Located in the South of South America, Chile is the most elongated country in the world, being 4,300 kilometers long but on average just 175 km wide. It houses a variety of different climates from rainy temperate areas to glaciers and the driest desert in the world, Atacama. It is one of the most developed and prosperous countries in South America.
Chile is well-known of its red wines, which are also used in their cooking. Their cuisine has been influenced by the Spanish, as well as some other European cuisines. Because of the long coastline fish and other seafood is popular, though pork, lamb, game and other meats are also eaten a lot. The shape of the country also means cooking traditions are very different in different parts of the country.
Common ingredients in Chilean cooking include potatoes, tomatoes, corn, quinoa, olives, cherimoya (a fruit related to the “guanabana” present in many juices in the Western world – both fruits are delicious), lucuma (a now popular “superfruit”, also delicious). Food is cooked in many different ways, such as soups, stews and barbeques. Pies, sandwiches, tortillas and empanadas are also popular and Chileans love their desserts.
This recipe (whose name apparently means “beans with reins”) made me think of Italian cooking, with the beans, pumpkin, spaghetti and oregano. It is nothing too exciting, but very nice as far as comfort foods go. When reheating the leftovers I tried adding 1 tsp of ginger paste, which is very untraditional but made it even better. (As you can see, my version ended up very dry as usual.)
Porotos con rienda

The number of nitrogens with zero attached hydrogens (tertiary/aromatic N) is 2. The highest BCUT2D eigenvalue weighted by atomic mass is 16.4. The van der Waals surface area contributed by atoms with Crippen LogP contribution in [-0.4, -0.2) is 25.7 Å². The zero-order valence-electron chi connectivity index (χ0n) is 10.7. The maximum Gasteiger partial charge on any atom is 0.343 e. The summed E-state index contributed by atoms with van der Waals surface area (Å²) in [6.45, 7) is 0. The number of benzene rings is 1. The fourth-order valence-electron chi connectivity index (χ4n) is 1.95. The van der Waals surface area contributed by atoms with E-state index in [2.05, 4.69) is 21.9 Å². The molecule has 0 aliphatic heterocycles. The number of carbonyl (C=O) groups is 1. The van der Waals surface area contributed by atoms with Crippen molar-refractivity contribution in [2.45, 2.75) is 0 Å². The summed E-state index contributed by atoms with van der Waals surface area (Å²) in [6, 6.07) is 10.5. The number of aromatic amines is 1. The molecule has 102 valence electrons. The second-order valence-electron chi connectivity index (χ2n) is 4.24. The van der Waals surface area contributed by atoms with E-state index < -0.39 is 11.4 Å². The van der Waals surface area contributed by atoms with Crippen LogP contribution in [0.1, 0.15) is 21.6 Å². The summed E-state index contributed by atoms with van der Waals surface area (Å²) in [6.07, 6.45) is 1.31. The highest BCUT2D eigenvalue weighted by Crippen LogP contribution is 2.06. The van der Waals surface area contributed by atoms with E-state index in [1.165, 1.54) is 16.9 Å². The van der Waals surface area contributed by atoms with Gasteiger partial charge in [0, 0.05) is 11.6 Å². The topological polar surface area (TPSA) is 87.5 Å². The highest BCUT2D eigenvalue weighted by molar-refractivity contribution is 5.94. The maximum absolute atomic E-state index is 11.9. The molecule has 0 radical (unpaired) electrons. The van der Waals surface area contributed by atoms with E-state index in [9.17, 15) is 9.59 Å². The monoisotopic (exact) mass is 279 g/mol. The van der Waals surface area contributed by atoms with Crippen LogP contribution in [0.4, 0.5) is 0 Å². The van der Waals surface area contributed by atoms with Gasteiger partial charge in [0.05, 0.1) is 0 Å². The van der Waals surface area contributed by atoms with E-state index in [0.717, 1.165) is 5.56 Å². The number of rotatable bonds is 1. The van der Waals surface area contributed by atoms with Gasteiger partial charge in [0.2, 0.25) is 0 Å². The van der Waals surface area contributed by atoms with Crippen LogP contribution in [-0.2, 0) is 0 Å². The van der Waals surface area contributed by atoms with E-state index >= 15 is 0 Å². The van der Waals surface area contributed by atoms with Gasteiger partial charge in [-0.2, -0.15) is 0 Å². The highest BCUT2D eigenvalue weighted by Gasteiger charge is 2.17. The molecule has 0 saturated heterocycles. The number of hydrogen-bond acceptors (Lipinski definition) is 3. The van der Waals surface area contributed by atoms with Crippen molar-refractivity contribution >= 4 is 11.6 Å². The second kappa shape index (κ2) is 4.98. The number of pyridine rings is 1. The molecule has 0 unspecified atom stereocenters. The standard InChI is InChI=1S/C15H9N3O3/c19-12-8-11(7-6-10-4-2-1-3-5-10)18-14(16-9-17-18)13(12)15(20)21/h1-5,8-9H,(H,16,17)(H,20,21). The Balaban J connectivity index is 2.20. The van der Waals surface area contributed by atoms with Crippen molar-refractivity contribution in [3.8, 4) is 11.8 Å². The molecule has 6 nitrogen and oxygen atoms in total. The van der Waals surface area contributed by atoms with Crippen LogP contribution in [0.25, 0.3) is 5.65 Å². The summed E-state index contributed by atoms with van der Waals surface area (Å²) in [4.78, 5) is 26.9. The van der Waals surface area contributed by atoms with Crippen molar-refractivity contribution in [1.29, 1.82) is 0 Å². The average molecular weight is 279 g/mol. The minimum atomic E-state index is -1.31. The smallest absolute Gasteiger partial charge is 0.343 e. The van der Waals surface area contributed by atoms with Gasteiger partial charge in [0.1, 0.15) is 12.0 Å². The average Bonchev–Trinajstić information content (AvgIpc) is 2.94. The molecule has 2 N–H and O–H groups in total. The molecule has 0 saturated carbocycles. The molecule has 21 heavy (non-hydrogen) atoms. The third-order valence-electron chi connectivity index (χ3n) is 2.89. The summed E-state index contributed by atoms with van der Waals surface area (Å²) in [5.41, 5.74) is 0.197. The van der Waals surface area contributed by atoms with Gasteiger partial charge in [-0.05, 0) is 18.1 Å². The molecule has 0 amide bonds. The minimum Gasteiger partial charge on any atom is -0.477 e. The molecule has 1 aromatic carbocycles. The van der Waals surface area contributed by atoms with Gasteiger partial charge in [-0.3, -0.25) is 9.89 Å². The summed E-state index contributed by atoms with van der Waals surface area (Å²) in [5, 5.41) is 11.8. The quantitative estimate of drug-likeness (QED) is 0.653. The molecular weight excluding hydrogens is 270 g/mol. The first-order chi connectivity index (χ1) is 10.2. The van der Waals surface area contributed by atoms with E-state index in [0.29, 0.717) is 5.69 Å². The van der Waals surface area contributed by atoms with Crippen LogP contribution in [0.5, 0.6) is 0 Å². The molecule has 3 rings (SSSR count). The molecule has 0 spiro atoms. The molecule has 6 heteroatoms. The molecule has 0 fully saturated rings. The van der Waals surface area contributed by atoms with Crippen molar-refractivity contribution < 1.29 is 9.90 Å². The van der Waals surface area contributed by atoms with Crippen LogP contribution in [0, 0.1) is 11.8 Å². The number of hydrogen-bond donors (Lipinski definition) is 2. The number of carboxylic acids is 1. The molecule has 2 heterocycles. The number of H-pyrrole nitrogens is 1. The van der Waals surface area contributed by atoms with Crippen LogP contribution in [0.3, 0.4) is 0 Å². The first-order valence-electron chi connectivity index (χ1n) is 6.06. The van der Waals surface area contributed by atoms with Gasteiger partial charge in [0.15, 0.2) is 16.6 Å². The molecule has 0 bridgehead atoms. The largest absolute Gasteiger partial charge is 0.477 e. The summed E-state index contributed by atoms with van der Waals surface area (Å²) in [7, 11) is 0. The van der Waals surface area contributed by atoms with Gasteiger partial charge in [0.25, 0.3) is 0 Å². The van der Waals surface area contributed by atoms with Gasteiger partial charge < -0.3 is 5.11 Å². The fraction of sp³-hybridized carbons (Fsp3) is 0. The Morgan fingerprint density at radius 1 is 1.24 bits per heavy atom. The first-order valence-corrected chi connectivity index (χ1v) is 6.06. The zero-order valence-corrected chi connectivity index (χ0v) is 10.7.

7 oz/200 g dried white beans
1 medium onion, finely diced
3 garlic cloves, minced
1 large carrot, grated
1.5 tsp dried oregano
1 tsp paprika powder
1.75 lbs/800 g pumpkin or butternut squash, peeled de-seeded and sliced into 3 cm cubes
2 tbsp oil
~4 cups/1 l vegetable broth or water
4 oz/115 g spaghetti, broken in half
salt to taste
Soak the beans overnight and cook until done.
Heat the oil and fry the onion, garlic, carrot and spices on medium heat for about 15 minutes. Set aside.
Boil the pumpkin pieces in the water or broth for about 10 minutes (alternatively roast the pumpkin in larger chunks in the oven, cut it into smaller chunks after it has cooled down and skip this step, just putting the spaghetti in the water/broth and adding the pumpkin when the spaghetti is done). Add the spaghetti and cook until it is done, about 10 minutes.
Remove about 1/3 of the pumpkin pieces into a bowl and mash them with a fork or potato masher (I like to use an immersion blender which is switched off for mashing things). Add this mashed mixture back to the pot. Add the carrot onion mixture as well and stir to combine.
Serve hot with bread. Makes 4-6 portions.